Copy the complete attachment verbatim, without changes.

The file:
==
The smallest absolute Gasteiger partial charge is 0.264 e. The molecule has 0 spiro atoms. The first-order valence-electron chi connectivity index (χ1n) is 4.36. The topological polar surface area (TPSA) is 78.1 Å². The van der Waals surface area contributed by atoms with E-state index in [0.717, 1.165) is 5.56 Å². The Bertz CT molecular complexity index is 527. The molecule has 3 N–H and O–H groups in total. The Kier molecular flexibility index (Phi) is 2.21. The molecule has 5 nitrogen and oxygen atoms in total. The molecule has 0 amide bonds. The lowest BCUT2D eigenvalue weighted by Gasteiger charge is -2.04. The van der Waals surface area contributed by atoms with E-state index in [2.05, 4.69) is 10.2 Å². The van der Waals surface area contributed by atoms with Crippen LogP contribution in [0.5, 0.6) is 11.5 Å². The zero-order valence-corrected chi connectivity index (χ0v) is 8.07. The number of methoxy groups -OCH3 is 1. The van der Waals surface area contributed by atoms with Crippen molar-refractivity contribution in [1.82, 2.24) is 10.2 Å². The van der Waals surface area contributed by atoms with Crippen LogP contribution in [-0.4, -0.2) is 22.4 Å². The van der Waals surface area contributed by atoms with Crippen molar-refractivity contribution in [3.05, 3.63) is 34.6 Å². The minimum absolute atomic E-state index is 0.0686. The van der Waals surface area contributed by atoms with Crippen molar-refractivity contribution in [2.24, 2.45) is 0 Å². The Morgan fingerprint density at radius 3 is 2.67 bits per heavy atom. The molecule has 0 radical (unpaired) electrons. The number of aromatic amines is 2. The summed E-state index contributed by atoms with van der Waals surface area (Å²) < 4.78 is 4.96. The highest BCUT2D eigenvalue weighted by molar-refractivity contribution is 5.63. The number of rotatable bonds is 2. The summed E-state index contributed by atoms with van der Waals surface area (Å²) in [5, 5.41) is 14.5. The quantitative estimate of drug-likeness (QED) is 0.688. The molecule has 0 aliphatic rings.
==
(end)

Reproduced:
The smallest absolute Gasteiger partial charge is 0.264 e. The molecule has 0 spiro atoms. The first-order valence-electron chi connectivity index (χ1n) is 4.36. The topological polar surface area (TPSA) is 78.1 Å². The van der Waals surface area contributed by atoms with E-state index in [0.717, 1.165) is 5.56 Å². The Bertz CT molecular complexity index is 527. The molecule has 3 N–H and O–H groups in total. The Kier molecular flexibility index (Phi) is 2.21. The molecule has 5 nitrogen and oxygen atoms in total. The molecule has 0 amide bonds. The lowest BCUT2D eigenvalue weighted by Gasteiger charge is -2.04. The van der Waals surface area contributed by atoms with E-state index in [2.05, 4.69) is 10.2 Å². The van der Waals surface area contributed by atoms with Crippen LogP contribution in [0.5, 0.6) is 11.5 Å². The zero-order valence-corrected chi connectivity index (χ0v) is 8.07. The number of methoxy groups -OCH3 is 1. The van der Waals surface area contributed by atoms with Crippen molar-refractivity contribution in [1.82, 2.24) is 10.2 Å². The van der Waals surface area contributed by atoms with Crippen LogP contribution in [-0.4, -0.2) is 22.4 Å². The van der Waals surface area contributed by atoms with Crippen molar-refractivity contribution in [3.05, 3.63) is 34.6 Å². The minimum absolute atomic E-state index is 0.0686. The van der Waals surface area contributed by atoms with Crippen molar-refractivity contribution in [2.24, 2.45) is 0 Å². The Morgan fingerprint density at radius 3 is 2.67 bits per heavy atom. The molecule has 0 radical (unpaired) electrons. The number of aromatic amines is 2. The summed E-state index contributed by atoms with van der Waals surface area (Å²) < 4.78 is 4.96. The highest BCUT2D eigenvalue weighted by molar-refractivity contribution is 5.63. The number of rotatable bonds is 2. The summed E-state index contributed by atoms with van der Waals surface area (Å²) in [5, 5.41) is 14.5. The quantitative estimate of drug-likeness (QED) is 0.688. The molecule has 0 aliphatic rings.